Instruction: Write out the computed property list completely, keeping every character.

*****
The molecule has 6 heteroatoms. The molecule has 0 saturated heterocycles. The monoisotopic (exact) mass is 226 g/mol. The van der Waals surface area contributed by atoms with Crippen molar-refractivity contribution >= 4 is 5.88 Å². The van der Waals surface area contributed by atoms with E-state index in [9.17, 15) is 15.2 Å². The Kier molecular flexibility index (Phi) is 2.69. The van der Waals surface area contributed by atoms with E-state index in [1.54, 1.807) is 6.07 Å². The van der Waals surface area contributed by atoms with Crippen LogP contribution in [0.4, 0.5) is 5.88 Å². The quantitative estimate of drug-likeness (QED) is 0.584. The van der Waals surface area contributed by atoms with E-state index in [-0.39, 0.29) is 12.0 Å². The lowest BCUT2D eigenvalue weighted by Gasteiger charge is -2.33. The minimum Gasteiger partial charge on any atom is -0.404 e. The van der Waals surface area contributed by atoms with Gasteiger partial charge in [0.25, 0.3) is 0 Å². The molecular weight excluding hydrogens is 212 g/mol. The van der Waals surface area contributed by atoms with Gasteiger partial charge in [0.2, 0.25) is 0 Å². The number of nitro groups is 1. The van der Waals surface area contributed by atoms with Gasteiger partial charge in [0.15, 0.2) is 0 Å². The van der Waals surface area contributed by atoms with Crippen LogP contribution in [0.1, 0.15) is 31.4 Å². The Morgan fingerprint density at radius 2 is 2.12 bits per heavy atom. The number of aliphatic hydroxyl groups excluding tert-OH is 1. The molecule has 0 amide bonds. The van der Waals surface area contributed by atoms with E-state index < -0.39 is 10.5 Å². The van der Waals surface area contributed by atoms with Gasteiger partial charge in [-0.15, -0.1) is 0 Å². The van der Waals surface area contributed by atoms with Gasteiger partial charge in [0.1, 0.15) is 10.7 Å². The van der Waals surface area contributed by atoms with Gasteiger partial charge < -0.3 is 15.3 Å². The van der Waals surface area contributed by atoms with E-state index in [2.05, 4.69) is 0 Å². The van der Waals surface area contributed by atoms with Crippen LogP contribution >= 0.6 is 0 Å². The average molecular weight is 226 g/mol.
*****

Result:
The molecule has 6 heteroatoms. The molecule has 0 saturated heterocycles. The monoisotopic (exact) mass is 226 g/mol. The van der Waals surface area contributed by atoms with Crippen molar-refractivity contribution >= 4 is 5.88 Å². The van der Waals surface area contributed by atoms with E-state index in [9.17, 15) is 15.2 Å². The Kier molecular flexibility index (Phi) is 2.69. The van der Waals surface area contributed by atoms with E-state index in [1.54, 1.807) is 6.07 Å². The van der Waals surface area contributed by atoms with Crippen LogP contribution in [0.4, 0.5) is 5.88 Å². The quantitative estimate of drug-likeness (QED) is 0.584. The van der Waals surface area contributed by atoms with E-state index in [-0.39, 0.29) is 12.0 Å². The lowest BCUT2D eigenvalue weighted by Gasteiger charge is -2.33. The minimum Gasteiger partial charge on any atom is -0.404 e. The van der Waals surface area contributed by atoms with Gasteiger partial charge in [0.25, 0.3) is 0 Å². The molecular weight excluding hydrogens is 212 g/mol. The van der Waals surface area contributed by atoms with Gasteiger partial charge in [0.2, 0.25) is 0 Å². The number of nitro groups is 1. The van der Waals surface area contributed by atoms with Gasteiger partial charge in [0.15, 0.2) is 0 Å². The van der Waals surface area contributed by atoms with Crippen LogP contribution in [0.1, 0.15) is 31.4 Å². The Morgan fingerprint density at radius 2 is 2.12 bits per heavy atom. The number of aliphatic hydroxyl groups excluding tert-OH is 1. The molecule has 0 amide bonds. The van der Waals surface area contributed by atoms with E-state index < -0.39 is 10.5 Å². The van der Waals surface area contributed by atoms with Gasteiger partial charge in [-0.15, -0.1) is 0 Å². The van der Waals surface area contributed by atoms with Gasteiger partial charge in [0.1, 0.15) is 10.7 Å². The van der Waals surface area contributed by atoms with Gasteiger partial charge < -0.3 is 15.3 Å². The van der Waals surface area contributed by atoms with E-state index in [2.05, 4.69) is 0 Å². The van der Waals surface area contributed by atoms with Crippen LogP contribution >= 0.6 is 0 Å². The average molecular weight is 226 g/mol.